Diademed Sifaka

Simpona, Simpony, Ankomba joby

Kingdom
Phylum
Subphylum
Class
Order
Suborder
Family
Genus
SPECIES
Propithecus diadema
Population size
6-10 Thou
Life Span
25 yrs
WEIGHT
5-7 kg
LENGTH
450-550 mm

Widely considered as the most beautiful of Madagascan primates, the Diademed sifaka has a bare, black or dark gray face framed with white hair, with a patch of black on the top of its head. Its head resembles a ‘diadem’ or ornamental headband worn by royalty, and is the source of its English name. In addition to its unmistakable appearance, this lemur is also known for its large size, being the second largest lemur alive today after the indri.

Distibution

Diademed sifakas inhabit eastern Madagascar, from the Mananara Nord River, to the Mangoro and Onive Rivers in the south. It occurs in montane rainforests and primary lowland.

Diademed Sifaka habitat map

Geography

Continents
Countries

Climate zones

Habits and Lifestyle

Diademed sifakas are almost totally arboreal, but may forage or play on the ground. These animals are diurnal and social, and live in groups numbering 2 to 9 animals. These groups may have several breeding females and several breeding males, along with sub-adults and infants. Members of the group may be related, especially the females. It used to be believed that females remained within their birth group, whereas males move into groups nearby, but more recent studies report that females may move between groups as well. Vocalizations are mainly used to maintain group cohesion. Groups have distinct territories of 20 to 30 ha, and mark them by the use of scent. Males do scent marking twice as often as the females, and the frequency doubles near the territorial boundaries.

Group name

Diet and Nutrition

The Diademed sifaka is an herbivore, eating only leaves, fruit, flowers, and young shoots.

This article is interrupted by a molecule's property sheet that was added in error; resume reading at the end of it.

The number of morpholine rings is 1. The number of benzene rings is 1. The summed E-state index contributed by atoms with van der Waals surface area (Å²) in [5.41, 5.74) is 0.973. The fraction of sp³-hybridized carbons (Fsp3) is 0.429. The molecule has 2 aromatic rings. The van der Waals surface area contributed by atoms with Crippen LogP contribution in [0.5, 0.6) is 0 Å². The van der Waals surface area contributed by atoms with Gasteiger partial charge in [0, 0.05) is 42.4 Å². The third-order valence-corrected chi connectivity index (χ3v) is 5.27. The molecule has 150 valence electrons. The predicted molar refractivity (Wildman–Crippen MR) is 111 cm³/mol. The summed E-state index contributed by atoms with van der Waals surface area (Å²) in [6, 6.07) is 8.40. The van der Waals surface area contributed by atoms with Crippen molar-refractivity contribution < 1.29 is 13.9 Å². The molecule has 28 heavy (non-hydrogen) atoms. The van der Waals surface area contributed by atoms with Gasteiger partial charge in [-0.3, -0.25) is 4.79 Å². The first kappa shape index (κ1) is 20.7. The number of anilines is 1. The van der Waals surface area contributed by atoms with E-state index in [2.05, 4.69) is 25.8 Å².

Mating Habits

MATING BEHAVIOR
REPRODUCTION SEASON
December-January
PREGNANCY DURATION
6 months
BABY CARRYING
1-2 infants
INDEPENDENT AGE
2 years
BABY NAME
infant

Diademed sifakas are polygynous and have a hierarchy system for mating, whereby only the dominant male seems to mate with the females. Subdominant males may act aggressively toward the dominant male and try to stop him from mating. The season for mating occurs in the summer months of December and January. The gestation period is about six months, and one or two offspring are born in the winter. The young may nurse for as long as until the age of 2, however, by this time their mother's milk is not a substantial part of their nutrition. The mother also provides protection, grooming, and socialization for her young. Diademed sifakas reach maturity when they are four years old for females, whereas males are mature at five years old.

Population

Population threats

Diademed sifakas are under threat by habitat destruction, which occurs mainly through slash-and-burn agriculture but also because of logging. They are also hunted as a food source, even in the protected areas. Diademed sifakas are subject to predation by avian predators and probably fossas.

Population number

According to the Wikipedia resource, the total Diademed sifaka population size is 6,000 - 10,000 individuals. Today this species’ numbers are decreasing and it is classified as Critically Endangered (CR) on the IUCN Red List.

Ecological niche

As frugivores, Diademed sifakas have a role in dispersing seeds, and, as prey items, they may have an impact on predator populations.

Fun Facts for Kids

  • Diademed sifakas use two alarm vocalizations to warn of predators. "Tzisk-tzisk-tzisk" is the ground predator call and for the aerial predator it is a "honk-honk-honk".
  • All sifakas can jump very well, up to distances of thirty feet. On the ground, their movement is leaping sideways on their back legs.
  • A Diademed sifaka group may travel several hundred meters over a day, between high up in the canopy to low down in the under-storey, searching for food.
  • Sifaka lemurs get their name from an alarm call, sounding like "shih-fak".
  • This rare and endemic sifaka, along with the rest of the unique flora and fauna in Madagascar, has resulted in much ecotourism for the island. Along with several reserves being established in Madagascar's remaining forests, this has helped the economy of a very poor nation.
  • Aside from vocal and scent communication, these lemurs use tactile communication: grooming, play, and aggression. This communication is of prime importance between mothers and their young, and between mates.

References

1. Diademed Sifaka Wikipedia article - https://en.wikipedia.org/wiki/Diademed_sifaka
2. Diademed Sifaka on The IUCN Red List site - http://www.iucnredlist.org/details/18358/0

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